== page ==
Anything is better than the last 12 months. (I say this with fingers crossed.)

  6. Good news is that it is raining in my very dry little desert town. All the rest is not good news, for the most part. I don’t think I’ll ever be able to listen to Kellyanne Conway or Trump. The way they speak even as much as what they say just sets me on edge. I liked this tweet from Paul Krugman, if like is the right word:

    • Enheduanna says:

      I know right? tRump and Conway just send my BP up 20 pts automatically when I see them on teevee. It was my worst fear I’d have to endure Conway after the election and now that nightmare has come true times eleventy.

      I’m soooo close to scaling my cable subscription back. Comcast just bumped me up $30 a month. What I watch on cable isn’t worth that much less that plus what I’m paying.

  7. I should have just copied Paul Krugman’s tweet: Paul Krugman ‏@paulkrugman Dec 21
    The emerging white nationalist alliance between European neo-Nazis, Russia, and Trump officials needs a name. Hmm: Axis of evil?

  8. Enheduanna says:

    BB – sorry about your Mom. They should have at least given her a bootie – those aren’t expensive. I hate orthopedists – haven’t found a good one here yet.

  9. William says:

    Watching cable news will be akin to watching Big Brother’s telescreen. Right now, it’s not mandatory, so let’s not watch any of it. And again, I think that the popular majority voters have more economic clout than they realize, if they somehow are ablet to figure out how to use it en masse.

    We’ve got our equivalent of Nazi Germany, down to Conway, the serial liar, as senior propagandist. “He didn’t say that.” “I don’t know what you are talking about.” “He won by 3 million votes if you don’t count CA and NY.” The best we can do, is ignore the propaganda; make sure to try to convince everyone wihin earshot to vote next time; and don’t knowingly contribute economically to any entity which is part of this consortium of evil.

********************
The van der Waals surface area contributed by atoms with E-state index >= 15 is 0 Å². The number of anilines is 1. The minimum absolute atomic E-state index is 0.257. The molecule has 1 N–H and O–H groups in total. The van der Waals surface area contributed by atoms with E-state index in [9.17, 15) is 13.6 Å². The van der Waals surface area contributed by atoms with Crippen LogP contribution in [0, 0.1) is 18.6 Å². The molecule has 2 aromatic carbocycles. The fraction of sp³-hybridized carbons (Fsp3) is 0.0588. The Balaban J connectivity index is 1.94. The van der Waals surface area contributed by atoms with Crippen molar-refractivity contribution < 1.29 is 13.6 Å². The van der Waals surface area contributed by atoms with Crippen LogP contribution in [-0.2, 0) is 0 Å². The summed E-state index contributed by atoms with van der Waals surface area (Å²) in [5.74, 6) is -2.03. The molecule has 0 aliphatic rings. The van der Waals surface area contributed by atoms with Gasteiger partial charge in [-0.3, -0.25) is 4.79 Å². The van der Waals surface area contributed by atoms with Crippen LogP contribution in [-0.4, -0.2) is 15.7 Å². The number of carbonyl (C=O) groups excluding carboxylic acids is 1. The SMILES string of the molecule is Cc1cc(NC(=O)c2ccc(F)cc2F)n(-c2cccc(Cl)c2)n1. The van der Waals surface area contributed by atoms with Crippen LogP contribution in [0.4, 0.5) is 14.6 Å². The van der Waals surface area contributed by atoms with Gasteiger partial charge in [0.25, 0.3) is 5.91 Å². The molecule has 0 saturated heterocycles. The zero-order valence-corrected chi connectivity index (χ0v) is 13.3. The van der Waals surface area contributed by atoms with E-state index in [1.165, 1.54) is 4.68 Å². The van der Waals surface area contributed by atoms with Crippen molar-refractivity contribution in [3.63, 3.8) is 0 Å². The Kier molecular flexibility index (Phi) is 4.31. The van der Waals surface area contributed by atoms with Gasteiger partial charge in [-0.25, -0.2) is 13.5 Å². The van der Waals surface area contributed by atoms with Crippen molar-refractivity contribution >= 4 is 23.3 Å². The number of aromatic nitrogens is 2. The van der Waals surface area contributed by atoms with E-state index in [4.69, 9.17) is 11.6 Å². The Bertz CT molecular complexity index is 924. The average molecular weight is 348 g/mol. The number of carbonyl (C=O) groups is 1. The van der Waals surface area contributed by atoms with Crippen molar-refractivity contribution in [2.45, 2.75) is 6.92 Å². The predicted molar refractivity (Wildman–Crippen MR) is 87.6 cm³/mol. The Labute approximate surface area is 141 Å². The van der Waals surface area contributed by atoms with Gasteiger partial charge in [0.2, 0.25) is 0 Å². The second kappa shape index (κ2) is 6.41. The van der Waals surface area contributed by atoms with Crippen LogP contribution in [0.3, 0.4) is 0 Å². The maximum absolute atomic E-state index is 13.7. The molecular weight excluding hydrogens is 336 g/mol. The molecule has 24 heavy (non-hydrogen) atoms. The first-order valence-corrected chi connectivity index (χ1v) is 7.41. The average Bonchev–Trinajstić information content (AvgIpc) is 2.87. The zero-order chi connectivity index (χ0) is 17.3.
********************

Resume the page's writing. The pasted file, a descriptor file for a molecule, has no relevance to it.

As to Lynch, she was a bad appointment, someone Obama was determined to install, because of her combined gender and race. Lynch was so cowed by the reaction she got to chatting with Bill Clinton, that she gave up doing anything to stop the FBI coup. Obama never was interested in doing anything about any of it, apparently. When good people do nothing, evil people just run all over them. The story of this country right now.

    • NW Luna says:

      Well, a fair number of good people are going to speak up and call out and support and shelter each other at the very least.

  10. NW Luna says:

    BB, so sorry to hear about your mother’s injury. If her ankle is so bad she can’t put weight on it, perhaps it should be assessed again by someone else. A bad ankle sprain can take quite a while to heal up. The older we are the longer things take to heal, but they can heal up just as well as in younger people. I hope all goes as well as possible, and gentle hugs for you.

    • bostonboomer says:

      Thanks. She is able to walk now with a walker. She has seen two doctors and had x-rays. We are trying to get her into some kind of rehab program for a couple of weeks.

      • NW Luna says:

        Good that she can ambulate with the walker. It makes all the difference being able to get around by yourself using an adaptive device! And rehab will be very helpful.

      • ANonOMouse says:

        I wish both you and your mother all the best. I struggled with a high ankle sprain for almost a year. It was one of the slowest recuperations from an injury I’ve ever had and I’ve had some bad ones. Much worse than any broken bone I’ve ever had. If she can keep the swelling down it will help a lot.